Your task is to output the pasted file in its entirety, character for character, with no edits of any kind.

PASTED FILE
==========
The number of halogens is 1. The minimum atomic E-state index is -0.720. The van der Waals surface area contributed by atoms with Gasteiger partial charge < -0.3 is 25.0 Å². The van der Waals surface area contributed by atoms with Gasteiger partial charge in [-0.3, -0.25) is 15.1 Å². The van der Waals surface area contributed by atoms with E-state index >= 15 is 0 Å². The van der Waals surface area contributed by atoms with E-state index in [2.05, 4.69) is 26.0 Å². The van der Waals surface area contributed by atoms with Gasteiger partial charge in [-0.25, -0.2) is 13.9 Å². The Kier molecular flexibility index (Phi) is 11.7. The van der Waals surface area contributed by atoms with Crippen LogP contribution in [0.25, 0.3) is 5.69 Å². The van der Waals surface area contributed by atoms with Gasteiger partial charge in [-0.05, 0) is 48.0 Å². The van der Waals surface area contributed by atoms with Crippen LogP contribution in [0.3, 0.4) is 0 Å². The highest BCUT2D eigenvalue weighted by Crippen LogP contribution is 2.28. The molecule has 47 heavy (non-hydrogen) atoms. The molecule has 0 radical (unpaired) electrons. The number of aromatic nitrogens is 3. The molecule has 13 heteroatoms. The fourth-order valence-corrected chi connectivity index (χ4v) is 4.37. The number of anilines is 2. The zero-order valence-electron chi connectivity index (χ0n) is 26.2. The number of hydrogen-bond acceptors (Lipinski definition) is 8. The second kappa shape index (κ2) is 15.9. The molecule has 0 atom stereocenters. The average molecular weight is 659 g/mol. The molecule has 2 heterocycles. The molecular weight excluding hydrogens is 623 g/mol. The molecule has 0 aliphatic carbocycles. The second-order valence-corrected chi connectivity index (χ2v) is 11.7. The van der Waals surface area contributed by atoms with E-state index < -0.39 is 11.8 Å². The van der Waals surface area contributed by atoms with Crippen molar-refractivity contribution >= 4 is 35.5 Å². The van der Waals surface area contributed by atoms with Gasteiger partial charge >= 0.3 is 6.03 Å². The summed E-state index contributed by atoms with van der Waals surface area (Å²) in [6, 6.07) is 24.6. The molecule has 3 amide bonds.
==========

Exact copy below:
The number of halogens is 1. The minimum atomic E-state index is -0.720. The van der Waals surface area contributed by atoms with Gasteiger partial charge < -0.3 is 25.0 Å². The van der Waals surface area contributed by atoms with Gasteiger partial charge in [-0.3, -0.25) is 15.1 Å². The van der Waals surface area contributed by atoms with E-state index >= 15 is 0 Å². The van der Waals surface area contributed by atoms with E-state index in [2.05, 4.69) is 26.0 Å². The van der Waals surface area contributed by atoms with Gasteiger partial charge in [-0.25, -0.2) is 13.9 Å². The Kier molecular flexibility index (Phi) is 11.7. The van der Waals surface area contributed by atoms with Crippen LogP contribution in [0.25, 0.3) is 5.69 Å². The van der Waals surface area contributed by atoms with Gasteiger partial charge in [-0.05, 0) is 48.0 Å². The van der Waals surface area contributed by atoms with Crippen LogP contribution in [0.3, 0.4) is 0 Å². The highest BCUT2D eigenvalue weighted by Crippen LogP contribution is 2.28. The molecule has 47 heavy (non-hydrogen) atoms. The molecule has 0 radical (unpaired) electrons. The number of aromatic nitrogens is 3. The molecule has 13 heteroatoms. The fourth-order valence-corrected chi connectivity index (χ4v) is 4.37. The number of anilines is 2. The zero-order valence-electron chi connectivity index (χ0n) is 26.2. The number of hydrogen-bond acceptors (Lipinski definition) is 8. The second kappa shape index (κ2) is 15.9. The molecule has 0 atom stereocenters. The average molecular weight is 659 g/mol. The molecule has 2 heterocycles. The molecular weight excluding hydrogens is 623 g/mol. The molecule has 0 aliphatic carbocycles. The second-order valence-corrected chi connectivity index (χ2v) is 11.7. The van der Waals surface area contributed by atoms with E-state index < -0.39 is 11.8 Å². The van der Waals surface area contributed by atoms with Crippen molar-refractivity contribution >= 4 is 35.5 Å². The van der Waals surface area contributed by atoms with Gasteiger partial charge >= 0.3 is 6.03 Å². The summed E-state index contributed by atoms with van der Waals surface area (Å²) in [6, 6.07) is 24.6. The molecule has 3 amide bonds.